Alicia’s dog, Max, tried to keep awake as they worked but had fallen asleep on the floor next to Alicia. When she rose, Max raised his head, bounced up, and followed the person he loved into the kitchen.

Each committee meeting was held at a different member’s house. This spread out the cost of entertaining, but it also drew the group closer. When you see someone’s furniture, pictures, the colors they chose for fabrics and the walls, you gain insight into them. Granted, most of these people had known one another from grade school. Others, like Alicia, had lived in the area off and on for thirty years. Nita Vitebsk was a sixteen-year resident. Toni Enright was originally from Harrisonburg, so she fit right in. Paula Benton, there for two years, was such a sunny personality that the ladies in the group had a hard time remembering when she had first come into their lives. Somehow it seemed she was always there.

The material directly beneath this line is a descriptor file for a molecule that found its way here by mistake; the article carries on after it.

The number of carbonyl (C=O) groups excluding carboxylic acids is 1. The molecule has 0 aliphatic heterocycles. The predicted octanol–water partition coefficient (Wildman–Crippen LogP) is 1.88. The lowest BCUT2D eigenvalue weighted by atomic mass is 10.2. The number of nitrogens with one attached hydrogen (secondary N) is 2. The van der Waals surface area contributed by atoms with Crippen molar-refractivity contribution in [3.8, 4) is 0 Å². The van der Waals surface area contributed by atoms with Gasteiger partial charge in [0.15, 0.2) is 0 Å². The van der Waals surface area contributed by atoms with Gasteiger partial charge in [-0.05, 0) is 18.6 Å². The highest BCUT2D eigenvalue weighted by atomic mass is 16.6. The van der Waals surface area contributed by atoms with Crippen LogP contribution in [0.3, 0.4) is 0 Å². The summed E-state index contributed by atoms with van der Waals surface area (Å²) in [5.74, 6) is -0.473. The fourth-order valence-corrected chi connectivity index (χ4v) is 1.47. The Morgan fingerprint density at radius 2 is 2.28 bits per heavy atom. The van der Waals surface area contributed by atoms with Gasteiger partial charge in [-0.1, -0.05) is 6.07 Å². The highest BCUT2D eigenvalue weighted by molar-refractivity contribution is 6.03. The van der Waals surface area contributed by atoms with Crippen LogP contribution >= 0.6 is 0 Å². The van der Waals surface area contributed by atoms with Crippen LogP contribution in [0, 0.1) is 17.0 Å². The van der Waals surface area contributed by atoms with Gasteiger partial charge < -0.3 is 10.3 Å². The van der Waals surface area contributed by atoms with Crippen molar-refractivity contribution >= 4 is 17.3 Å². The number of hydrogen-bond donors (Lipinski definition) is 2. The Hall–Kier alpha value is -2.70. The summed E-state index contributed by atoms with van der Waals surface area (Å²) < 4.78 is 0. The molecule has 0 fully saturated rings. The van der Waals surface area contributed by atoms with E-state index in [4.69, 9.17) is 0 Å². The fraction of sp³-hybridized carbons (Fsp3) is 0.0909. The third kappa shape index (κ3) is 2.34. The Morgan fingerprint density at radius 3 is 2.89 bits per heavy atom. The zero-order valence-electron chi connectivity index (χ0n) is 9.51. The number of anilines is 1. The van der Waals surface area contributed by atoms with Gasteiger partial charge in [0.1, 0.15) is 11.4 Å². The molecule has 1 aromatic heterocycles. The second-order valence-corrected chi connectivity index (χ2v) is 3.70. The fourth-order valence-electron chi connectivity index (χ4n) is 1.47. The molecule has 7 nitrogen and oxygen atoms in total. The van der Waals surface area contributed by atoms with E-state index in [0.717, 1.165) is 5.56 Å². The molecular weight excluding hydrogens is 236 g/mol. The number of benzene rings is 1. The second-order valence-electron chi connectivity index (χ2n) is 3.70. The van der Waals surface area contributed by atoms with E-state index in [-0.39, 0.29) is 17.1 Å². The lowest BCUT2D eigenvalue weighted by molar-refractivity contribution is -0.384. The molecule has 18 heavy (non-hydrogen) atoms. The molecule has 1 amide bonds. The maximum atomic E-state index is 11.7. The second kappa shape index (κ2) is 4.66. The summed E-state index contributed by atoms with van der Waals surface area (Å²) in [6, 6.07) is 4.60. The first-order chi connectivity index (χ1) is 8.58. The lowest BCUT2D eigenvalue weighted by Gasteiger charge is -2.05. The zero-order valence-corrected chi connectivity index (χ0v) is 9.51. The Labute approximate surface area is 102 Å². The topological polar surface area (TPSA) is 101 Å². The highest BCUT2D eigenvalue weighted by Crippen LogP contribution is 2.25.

Alicia’s subdued and elegant home reflected her tastes and her income. Any woman who has a Munnings on the wall can’t be poor. Sir Alfred Munnings’s canvases, the larger ones, routinely sold for two million and some for more. However, you never felt overpowered or smothered by Alicia’s money. Her home warmly enveloped you.